How I became a lads' mag feminist

Lulu Le Vay used to physically balk at the sight of a young bloke flicking through the bosom-heavy pages of a lads’ mag. But once she started working for one, she became a lot less sure that these publications were as "degrading and harmful" as she had al

Gender equality pressure group UK Feminista are the key activists of the "lose the lads’ mags" campaign - the impact of which has resulted in a number of these publications being "modesty masked" in high street supermarkets. Some, however, have stood their ground. Nuts, Front and Zoo have been removed from the shelves of Co-op stores entirely, preferring to lose their spot than comply to media censorship. According to UK Feminista: "Lads’ mags promote sexist attitudes and behaviours. They normalise the idea that it’s acceptable to treat women like sex objects. These are degrading and harmful publications."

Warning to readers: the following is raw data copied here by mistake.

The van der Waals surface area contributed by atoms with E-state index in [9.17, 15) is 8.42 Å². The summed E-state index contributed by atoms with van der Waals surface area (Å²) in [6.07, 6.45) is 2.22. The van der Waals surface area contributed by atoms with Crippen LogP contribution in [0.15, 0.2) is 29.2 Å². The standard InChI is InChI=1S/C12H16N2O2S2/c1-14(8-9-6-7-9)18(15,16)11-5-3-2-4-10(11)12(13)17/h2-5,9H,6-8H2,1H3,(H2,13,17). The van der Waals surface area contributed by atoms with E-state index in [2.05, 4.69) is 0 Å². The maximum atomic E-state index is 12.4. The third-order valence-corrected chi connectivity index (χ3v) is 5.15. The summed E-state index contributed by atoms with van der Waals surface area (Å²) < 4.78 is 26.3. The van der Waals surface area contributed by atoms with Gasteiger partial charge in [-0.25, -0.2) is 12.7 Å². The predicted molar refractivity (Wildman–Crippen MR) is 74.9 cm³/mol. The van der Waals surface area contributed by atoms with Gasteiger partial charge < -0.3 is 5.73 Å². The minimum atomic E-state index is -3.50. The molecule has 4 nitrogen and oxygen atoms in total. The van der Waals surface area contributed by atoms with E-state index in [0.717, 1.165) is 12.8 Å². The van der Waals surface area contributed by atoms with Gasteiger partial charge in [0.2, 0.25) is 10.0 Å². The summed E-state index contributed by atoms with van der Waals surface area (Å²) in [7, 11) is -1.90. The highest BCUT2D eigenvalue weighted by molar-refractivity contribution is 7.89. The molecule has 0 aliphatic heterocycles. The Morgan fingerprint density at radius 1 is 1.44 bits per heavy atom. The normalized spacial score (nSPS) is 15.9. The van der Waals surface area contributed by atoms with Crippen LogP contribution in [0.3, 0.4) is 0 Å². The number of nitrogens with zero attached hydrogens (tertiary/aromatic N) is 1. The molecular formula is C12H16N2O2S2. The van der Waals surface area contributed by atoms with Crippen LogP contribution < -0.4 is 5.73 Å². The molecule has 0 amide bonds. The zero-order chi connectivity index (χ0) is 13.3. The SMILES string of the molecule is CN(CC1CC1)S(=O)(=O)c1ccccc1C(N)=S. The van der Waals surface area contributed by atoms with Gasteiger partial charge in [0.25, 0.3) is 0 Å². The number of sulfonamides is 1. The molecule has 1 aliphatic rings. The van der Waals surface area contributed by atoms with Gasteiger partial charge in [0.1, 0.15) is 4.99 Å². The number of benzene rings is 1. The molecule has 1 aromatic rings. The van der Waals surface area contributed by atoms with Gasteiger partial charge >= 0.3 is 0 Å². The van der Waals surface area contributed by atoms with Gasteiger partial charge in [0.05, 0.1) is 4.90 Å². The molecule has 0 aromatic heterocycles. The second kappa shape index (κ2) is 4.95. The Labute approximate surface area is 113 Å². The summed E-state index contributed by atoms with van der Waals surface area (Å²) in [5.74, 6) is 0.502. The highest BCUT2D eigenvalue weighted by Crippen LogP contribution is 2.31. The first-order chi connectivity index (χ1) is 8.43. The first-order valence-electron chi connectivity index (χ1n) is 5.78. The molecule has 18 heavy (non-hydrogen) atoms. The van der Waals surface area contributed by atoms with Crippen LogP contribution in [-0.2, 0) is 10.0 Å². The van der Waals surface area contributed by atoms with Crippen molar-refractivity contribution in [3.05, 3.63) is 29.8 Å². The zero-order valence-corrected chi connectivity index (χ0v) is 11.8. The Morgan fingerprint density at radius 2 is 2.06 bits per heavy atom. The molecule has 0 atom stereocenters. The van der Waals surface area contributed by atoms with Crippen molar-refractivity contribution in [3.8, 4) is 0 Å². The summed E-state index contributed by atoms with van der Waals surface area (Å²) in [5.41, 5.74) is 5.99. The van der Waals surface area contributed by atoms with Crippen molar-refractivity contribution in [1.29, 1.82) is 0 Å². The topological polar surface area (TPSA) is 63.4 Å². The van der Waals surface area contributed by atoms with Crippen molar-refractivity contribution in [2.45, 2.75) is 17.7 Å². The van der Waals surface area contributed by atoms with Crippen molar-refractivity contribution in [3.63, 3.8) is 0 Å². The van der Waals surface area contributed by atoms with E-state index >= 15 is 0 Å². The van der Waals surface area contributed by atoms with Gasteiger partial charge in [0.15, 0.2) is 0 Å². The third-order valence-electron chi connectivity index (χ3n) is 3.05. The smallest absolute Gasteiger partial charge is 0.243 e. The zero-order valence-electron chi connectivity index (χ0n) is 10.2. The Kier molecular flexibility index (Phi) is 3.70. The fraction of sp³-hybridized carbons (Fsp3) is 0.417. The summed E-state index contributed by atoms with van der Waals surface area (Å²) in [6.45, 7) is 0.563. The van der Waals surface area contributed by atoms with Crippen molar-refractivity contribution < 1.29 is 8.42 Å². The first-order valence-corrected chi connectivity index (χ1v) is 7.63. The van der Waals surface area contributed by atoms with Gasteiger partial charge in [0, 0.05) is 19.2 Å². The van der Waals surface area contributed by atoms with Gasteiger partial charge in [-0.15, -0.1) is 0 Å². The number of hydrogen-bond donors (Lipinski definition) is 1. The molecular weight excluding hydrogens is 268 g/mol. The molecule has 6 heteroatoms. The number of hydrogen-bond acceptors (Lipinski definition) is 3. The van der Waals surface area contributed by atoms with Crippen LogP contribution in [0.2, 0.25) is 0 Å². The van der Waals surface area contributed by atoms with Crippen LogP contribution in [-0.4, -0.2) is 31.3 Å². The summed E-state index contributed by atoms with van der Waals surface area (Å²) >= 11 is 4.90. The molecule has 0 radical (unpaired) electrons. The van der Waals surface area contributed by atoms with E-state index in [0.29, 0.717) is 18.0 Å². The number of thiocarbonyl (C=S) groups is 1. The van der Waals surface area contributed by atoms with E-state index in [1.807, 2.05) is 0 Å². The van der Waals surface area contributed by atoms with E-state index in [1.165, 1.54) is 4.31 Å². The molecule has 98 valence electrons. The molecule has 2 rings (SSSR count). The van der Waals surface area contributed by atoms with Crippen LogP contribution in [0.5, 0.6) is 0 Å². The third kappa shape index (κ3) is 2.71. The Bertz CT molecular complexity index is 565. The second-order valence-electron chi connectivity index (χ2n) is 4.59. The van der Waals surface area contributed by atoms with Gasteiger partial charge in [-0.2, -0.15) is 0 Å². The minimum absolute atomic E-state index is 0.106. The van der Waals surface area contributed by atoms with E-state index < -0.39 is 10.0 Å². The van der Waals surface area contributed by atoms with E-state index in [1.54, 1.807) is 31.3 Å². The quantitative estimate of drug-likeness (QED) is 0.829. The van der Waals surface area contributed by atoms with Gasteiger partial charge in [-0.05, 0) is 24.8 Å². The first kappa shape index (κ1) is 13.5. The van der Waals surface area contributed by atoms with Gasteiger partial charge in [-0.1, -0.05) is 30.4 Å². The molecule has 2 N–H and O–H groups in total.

A year ago I would have agreed with this statement wholeheartedly. I physically balked at the sight of a young bloke flicking through the bosom-heavy pages of one particular lads’ mag on a bus or a plane. This was a magazine I detested from my core. I made a snap judgement and assumption about both the reader and the publication. I instantly placed that person and the magazine within a certain category - a category beneath the one I "believed" I was smugly sitting in. My belief in being perched high up on the snobby social mobility ladder protruded with as much pride as the cover stars' monumental assets. But what were these judgements based on, precisely? My perspective on lads’ mags has now completely changed, since I started working on one of them.